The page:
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Factors Associated With Compliance With 24-Hour Urine Collection

      OBJECTIVE

      To identify how demographic factors, stone-associated medical comorbidities, and treatment predict compliance with 24-hour urine collection.

      MATERIALS AND METHODS

      A retrospective medical record review of patients treated for urolithiasis between August 2014 and March 2017 was performed. Patient demographics, medical characteristics, stone factors, type of treatment, and compliance data were included for patients requested to submit a collection. Variables that were statistically significant on bivariate analysis were then used to formulate a model predicting submission of a 24-hour urine sample.

      RESULTS

      Of the 303 patients who met inclusion criteria, 183 (60.4%) submitted an initial 24-hour urine collection. On bivariate analysis, patients older than 50 were more likely to submit a 24-hour urine collection (71.4% vs 51.5%; P <.001), patients with a metabolic predisposition for stones were more likely to submit a 24-hour urine collection (70.6% vs 53.1%; P <.003), and patients who did not have surgery were more likely to submit a 24-hour urine collection (97.9% vs 53.5%; P <.001). Our 3-variable prediction model found that not undergoing surgery was a strong predictor of 24-hour urine collection.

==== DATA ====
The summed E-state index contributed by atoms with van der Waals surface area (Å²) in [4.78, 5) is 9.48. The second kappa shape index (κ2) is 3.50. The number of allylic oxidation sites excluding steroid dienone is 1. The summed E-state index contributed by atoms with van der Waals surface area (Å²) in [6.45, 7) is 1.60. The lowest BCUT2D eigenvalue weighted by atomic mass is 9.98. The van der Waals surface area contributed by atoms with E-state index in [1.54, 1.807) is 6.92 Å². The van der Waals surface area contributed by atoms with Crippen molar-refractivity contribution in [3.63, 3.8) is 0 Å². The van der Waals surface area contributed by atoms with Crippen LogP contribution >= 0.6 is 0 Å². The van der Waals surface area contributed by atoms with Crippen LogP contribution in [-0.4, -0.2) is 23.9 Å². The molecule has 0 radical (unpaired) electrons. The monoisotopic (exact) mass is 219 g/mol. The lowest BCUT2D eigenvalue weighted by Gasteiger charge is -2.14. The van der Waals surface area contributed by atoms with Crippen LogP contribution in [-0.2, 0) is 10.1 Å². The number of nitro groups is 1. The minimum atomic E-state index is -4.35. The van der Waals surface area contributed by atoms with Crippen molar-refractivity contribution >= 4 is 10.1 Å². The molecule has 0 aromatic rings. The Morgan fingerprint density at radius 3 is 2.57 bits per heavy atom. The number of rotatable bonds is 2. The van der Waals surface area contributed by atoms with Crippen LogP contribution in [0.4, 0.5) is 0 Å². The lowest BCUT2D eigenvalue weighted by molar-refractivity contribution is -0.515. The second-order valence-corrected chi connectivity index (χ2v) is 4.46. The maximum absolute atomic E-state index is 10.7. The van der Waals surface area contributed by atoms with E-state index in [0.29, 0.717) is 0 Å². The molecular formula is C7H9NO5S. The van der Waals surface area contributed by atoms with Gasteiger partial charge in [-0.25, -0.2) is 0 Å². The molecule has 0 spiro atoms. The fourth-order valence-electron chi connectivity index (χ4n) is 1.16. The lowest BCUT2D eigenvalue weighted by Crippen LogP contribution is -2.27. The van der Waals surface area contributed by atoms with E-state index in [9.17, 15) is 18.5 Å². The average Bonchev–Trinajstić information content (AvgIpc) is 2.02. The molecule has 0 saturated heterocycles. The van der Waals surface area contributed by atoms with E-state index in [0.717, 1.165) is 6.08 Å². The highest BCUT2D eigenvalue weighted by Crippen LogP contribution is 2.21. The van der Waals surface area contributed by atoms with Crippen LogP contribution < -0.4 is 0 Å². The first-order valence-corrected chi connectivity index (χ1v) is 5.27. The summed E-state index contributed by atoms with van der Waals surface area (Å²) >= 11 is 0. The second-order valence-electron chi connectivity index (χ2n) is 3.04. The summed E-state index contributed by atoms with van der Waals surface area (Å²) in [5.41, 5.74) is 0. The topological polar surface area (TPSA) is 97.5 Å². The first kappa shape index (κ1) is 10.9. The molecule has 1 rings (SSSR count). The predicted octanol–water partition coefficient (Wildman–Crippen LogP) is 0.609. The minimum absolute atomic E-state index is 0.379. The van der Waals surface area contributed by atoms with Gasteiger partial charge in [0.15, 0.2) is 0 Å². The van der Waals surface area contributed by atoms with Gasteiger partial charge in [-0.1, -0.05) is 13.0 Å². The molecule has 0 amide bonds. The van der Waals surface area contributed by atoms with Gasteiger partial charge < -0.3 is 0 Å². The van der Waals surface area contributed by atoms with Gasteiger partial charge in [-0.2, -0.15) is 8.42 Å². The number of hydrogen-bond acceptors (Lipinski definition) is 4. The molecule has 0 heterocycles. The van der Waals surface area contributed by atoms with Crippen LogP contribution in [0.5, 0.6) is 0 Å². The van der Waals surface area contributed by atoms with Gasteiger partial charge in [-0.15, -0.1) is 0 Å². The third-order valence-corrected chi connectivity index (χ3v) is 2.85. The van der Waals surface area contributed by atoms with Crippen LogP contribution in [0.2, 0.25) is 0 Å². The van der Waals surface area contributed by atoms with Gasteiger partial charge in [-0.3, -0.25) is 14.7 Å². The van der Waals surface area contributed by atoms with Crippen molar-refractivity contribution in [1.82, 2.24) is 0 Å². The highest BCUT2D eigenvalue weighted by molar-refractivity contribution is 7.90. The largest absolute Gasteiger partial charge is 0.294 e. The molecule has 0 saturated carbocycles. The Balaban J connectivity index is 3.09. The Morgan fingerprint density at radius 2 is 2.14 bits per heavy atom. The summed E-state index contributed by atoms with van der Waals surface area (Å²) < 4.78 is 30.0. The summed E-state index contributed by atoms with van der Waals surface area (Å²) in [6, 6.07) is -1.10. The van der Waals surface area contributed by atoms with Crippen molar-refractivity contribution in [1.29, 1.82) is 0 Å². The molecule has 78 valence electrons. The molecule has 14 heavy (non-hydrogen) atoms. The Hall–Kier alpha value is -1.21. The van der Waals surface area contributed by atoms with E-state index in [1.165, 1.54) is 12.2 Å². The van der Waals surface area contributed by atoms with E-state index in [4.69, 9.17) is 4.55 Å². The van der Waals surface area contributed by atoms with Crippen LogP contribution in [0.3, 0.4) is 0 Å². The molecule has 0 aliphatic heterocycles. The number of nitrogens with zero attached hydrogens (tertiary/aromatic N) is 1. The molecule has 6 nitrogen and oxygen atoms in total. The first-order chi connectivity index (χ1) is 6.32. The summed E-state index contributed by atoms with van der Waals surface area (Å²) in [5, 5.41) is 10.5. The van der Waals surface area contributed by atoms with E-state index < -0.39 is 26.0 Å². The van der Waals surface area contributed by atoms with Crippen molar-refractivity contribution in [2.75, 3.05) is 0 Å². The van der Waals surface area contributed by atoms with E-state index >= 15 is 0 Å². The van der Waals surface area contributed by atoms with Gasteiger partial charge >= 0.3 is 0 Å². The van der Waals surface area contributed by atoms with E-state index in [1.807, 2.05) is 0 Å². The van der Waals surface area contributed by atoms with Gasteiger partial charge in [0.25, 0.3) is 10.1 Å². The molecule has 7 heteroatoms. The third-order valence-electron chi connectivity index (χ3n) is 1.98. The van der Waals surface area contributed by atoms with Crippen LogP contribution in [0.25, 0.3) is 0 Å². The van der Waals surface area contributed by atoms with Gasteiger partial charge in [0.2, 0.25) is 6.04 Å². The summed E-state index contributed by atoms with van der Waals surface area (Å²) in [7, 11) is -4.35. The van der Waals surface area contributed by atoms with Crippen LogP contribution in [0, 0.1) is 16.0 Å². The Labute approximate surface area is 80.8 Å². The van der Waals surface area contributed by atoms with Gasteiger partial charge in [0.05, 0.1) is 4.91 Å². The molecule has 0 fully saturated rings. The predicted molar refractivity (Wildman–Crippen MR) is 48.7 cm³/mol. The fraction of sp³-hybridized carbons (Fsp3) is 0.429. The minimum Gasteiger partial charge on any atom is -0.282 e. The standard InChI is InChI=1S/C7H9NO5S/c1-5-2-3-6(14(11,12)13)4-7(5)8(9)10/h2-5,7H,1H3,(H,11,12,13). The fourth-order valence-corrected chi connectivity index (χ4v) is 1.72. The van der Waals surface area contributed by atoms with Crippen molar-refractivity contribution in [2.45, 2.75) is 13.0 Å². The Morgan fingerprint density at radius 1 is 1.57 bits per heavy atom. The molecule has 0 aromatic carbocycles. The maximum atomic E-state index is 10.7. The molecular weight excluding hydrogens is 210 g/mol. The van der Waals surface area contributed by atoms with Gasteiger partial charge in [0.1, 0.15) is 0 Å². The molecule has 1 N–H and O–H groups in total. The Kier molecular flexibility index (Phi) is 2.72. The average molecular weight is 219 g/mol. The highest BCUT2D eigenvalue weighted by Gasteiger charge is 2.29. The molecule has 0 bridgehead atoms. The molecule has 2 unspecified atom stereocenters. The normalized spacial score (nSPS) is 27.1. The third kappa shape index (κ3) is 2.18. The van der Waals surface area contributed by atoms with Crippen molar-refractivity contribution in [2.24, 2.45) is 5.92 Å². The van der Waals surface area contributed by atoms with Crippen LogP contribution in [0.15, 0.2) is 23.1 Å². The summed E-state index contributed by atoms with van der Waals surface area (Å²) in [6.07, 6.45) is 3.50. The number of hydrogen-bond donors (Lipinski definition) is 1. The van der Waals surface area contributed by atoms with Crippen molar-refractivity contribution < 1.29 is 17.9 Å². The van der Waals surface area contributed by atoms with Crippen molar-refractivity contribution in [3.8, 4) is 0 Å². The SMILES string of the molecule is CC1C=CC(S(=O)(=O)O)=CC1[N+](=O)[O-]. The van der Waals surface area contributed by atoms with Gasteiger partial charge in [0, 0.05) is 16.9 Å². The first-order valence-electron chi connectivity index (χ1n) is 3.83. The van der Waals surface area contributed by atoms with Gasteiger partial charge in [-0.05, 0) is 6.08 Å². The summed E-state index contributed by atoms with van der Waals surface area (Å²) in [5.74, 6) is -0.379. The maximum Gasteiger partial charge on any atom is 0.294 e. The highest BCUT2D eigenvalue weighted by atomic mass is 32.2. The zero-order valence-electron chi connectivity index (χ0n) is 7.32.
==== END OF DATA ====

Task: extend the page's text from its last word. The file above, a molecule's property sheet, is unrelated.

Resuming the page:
CONCLUSIONS

      We suspect that patients perceive surgery as a more definitive treatment for kidney stones than conservative management. Patient education on the natural history and role of metabolic management in the prevention of nephrolithiasis is essential in improving compliance with 24-hour urine collection.
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